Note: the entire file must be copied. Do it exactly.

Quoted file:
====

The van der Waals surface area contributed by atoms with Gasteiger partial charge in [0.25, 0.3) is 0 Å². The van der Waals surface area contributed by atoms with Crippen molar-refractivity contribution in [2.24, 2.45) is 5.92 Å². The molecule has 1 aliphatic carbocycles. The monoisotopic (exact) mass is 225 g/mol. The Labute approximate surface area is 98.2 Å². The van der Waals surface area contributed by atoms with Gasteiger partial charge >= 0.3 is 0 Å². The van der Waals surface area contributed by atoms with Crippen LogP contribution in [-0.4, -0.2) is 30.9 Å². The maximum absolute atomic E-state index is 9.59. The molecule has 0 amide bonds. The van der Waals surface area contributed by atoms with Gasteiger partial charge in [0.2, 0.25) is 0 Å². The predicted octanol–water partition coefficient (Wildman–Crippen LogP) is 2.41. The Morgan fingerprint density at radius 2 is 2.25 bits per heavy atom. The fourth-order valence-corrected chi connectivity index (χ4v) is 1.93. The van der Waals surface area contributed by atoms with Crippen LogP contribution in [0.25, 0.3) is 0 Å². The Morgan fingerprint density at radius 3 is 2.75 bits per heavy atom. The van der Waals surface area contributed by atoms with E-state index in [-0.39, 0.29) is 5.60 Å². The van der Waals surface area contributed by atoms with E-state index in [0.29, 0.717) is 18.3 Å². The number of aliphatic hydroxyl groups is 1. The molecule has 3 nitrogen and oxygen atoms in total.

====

The van der Waals surface area contributed by atoms with Gasteiger partial charge in [0.25, 0.3) is 0 Å². The van der Waals surface area contributed by atoms with Crippen molar-refractivity contribution in [2.24, 2.45) is 5.92 Å². The molecule has 1 aliphatic carbocycles. The monoisotopic (exact) mass is 225 g/mol. The Labute approximate surface area is 98.2 Å². The van der Waals surface area contributed by atoms with Gasteiger partial charge >= 0.3 is 0 Å². The van der Waals surface area contributed by atoms with Crippen LogP contribution in [-0.4, -0.2) is 30.9 Å². The maximum absolute atomic E-state index is 9.59. The molecule has 0 amide bonds. The van der Waals surface area contributed by atoms with Gasteiger partial charge in [0.2, 0.25) is 0 Å². The predicted octanol–water partition coefficient (Wildman–Crippen LogP) is 2.41. The Morgan fingerprint density at radius 2 is 2.25 bits per heavy atom. The fourth-order valence-corrected chi connectivity index (χ4v) is 1.93. The van der Waals surface area contributed by atoms with Crippen LogP contribution in [0.25, 0.3) is 0 Å². The Morgan fingerprint density at radius 3 is 2.75 bits per heavy atom. The van der Waals surface area contributed by atoms with E-state index in [-0.39, 0.29) is 5.60 Å². The van der Waals surface area contributed by atoms with E-state index in [0.29, 0.717) is 18.3 Å². The number of aliphatic hydroxyl groups is 1. The molecule has 3 nitrogen and oxygen atoms in total.